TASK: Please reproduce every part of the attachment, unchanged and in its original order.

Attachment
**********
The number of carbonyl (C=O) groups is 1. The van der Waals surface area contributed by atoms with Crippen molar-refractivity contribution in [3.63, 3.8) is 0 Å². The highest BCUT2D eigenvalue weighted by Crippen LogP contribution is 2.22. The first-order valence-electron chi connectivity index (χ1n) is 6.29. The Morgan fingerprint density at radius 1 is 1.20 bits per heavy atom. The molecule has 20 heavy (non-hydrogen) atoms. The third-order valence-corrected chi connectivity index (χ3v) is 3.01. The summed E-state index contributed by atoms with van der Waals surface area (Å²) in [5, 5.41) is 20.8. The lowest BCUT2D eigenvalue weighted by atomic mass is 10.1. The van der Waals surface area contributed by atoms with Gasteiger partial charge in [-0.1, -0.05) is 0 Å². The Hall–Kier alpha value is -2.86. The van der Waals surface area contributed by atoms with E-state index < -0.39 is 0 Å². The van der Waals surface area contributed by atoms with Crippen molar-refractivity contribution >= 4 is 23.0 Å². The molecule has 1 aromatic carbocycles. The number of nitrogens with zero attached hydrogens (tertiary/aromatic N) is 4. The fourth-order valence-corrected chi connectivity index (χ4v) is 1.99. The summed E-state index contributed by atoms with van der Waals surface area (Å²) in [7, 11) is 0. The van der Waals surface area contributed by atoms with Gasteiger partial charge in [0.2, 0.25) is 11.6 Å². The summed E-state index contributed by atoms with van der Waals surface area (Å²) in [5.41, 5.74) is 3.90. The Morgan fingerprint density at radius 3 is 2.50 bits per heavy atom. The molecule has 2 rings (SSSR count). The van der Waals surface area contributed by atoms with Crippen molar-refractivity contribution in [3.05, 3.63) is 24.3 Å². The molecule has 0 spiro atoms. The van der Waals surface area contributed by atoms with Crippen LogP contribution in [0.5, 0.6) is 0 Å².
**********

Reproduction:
The number of carbonyl (C=O) groups is 1. The van der Waals surface area contributed by atoms with Crippen molar-refractivity contribution in [3.63, 3.8) is 0 Å². The highest BCUT2D eigenvalue weighted by Crippen LogP contribution is 2.22. The first-order valence-electron chi connectivity index (χ1n) is 6.29. The Morgan fingerprint density at radius 1 is 1.20 bits per heavy atom. The molecule has 20 heavy (non-hydrogen) atoms. The third-order valence-corrected chi connectivity index (χ3v) is 3.01. The summed E-state index contributed by atoms with van der Waals surface area (Å²) in [5, 5.41) is 20.8. The lowest BCUT2D eigenvalue weighted by atomic mass is 10.1. The van der Waals surface area contributed by atoms with Gasteiger partial charge in [-0.1, -0.05) is 0 Å². The Hall–Kier alpha value is -2.86. The van der Waals surface area contributed by atoms with E-state index < -0.39 is 0 Å². The van der Waals surface area contributed by atoms with Crippen molar-refractivity contribution >= 4 is 23.0 Å². The molecule has 1 aromatic carbocycles. The number of nitrogens with zero attached hydrogens (tertiary/aromatic N) is 4. The fourth-order valence-corrected chi connectivity index (χ4v) is 1.99. The summed E-state index contributed by atoms with van der Waals surface area (Å²) in [7, 11) is 0. The van der Waals surface area contributed by atoms with Gasteiger partial charge in [0.2, 0.25) is 11.6 Å². The summed E-state index contributed by atoms with van der Waals surface area (Å²) in [5.41, 5.74) is 3.90. The Morgan fingerprint density at radius 3 is 2.50 bits per heavy atom. The molecule has 2 rings (SSSR count). The van der Waals surface area contributed by atoms with Crippen molar-refractivity contribution in [3.05, 3.63) is 24.3 Å². The molecule has 0 spiro atoms. The van der Waals surface area contributed by atoms with Crippen LogP contribution in [0.5, 0.6) is 0 Å².